There is no ‘one size fits all’ recipe for establishing learning environments conducive to transformative learning.  Research suggests that the potential of modelling should be exploited, that is, teacher trainers should not forget that the “revolutionary move away from replicating traditional classroom-based teaching practices” [22]; should start in university auditoriums.

Supposing that the previous phase - critical reviewing of new ideas or perspectives through innovative activities - has been successful, teachers need to make a decision and take action. Although many a teacher considers innovative teaching important, it must be rewarded in measures related to salaries, promotion, and workload. Research has shown that in addition to teaching quality school leadership is the most important factor in raising student achievement. [23]

While making an action can only be encouraged and hoped by teacher trainers, action taking cannot be monitored at all, as [24]; lists 11 obstacles to integrating ICT into teaching and learning activities referring to Vrasidas, C. and Glass[25]. These include the following ones:
It can be supposed that teachers who have made a decision and intend to take action will face the very same barriers.  From this phase on it is the school leaders’ responsibility whether fundamental changes will occur in our schools or not as without individual transformation there is no school transformation.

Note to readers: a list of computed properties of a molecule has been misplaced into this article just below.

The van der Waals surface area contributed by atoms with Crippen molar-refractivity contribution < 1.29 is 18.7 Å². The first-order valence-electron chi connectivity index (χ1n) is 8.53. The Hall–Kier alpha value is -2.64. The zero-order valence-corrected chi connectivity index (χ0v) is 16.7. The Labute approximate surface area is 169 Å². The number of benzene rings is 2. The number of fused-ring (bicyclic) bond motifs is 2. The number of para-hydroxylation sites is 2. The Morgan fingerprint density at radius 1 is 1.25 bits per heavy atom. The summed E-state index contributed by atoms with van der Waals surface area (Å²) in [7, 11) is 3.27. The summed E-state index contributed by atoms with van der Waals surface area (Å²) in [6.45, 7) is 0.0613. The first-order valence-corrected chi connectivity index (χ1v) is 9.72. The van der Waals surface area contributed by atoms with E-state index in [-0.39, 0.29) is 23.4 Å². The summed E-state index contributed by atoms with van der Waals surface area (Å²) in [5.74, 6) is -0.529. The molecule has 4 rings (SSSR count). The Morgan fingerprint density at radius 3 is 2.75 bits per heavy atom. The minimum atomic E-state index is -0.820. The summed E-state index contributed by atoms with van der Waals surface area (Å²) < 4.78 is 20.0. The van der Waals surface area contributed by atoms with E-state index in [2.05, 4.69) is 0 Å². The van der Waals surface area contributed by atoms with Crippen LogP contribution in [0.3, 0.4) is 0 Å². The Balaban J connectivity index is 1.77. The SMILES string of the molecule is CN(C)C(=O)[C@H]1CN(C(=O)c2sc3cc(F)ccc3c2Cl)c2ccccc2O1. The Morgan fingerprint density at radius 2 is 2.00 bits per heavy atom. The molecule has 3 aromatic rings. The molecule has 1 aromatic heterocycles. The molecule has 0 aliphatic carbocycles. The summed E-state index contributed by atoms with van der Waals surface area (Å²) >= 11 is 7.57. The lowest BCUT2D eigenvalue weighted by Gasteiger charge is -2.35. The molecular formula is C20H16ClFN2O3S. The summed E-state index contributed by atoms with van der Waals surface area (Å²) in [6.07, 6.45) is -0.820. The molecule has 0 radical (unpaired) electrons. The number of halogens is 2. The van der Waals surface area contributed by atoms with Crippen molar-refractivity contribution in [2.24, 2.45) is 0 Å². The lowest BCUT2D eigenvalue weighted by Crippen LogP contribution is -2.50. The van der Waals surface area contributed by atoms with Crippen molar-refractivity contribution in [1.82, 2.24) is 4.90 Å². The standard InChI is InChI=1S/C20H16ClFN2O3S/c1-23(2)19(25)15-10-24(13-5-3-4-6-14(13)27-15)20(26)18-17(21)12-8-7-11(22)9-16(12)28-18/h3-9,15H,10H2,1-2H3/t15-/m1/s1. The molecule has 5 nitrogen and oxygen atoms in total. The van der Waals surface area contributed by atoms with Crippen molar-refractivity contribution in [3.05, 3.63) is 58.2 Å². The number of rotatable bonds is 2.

Teachers should be presented with new (innovative and proactive) teaching methodology via interactive pedagogy encouraging active-learning in order that they unlearn their direct information transmission beliefs about teaching and learning. Once teachers do not hold this view anymore, transformation of their practice can start. Teacher trainers should encourage discourse, to change thinking and take transformative action. When professional development programmes impact teachers’ practice in a powerful and transformative way, significant personal and professional growth will be catalysed. Minor changes in teachers’ beliefs and practices will not lead to major changes in students learning outcomes and will not change Hungarian schools. It is of utmost importance that more emphasis is put on teachers’ professional development and schools act as learning organizations.


[1] The Professional Development of Teachers.

[2] See above

[3] How the world’s best-performing school systems come out on top 2007

[4] Caena, F. (2011):  Literature review - Quality in teachers continuing professional development

[5] How the world’s best-performing school systems come out on top 2007

[6] Gulamhussein, A. (2013): Teaching the Teachers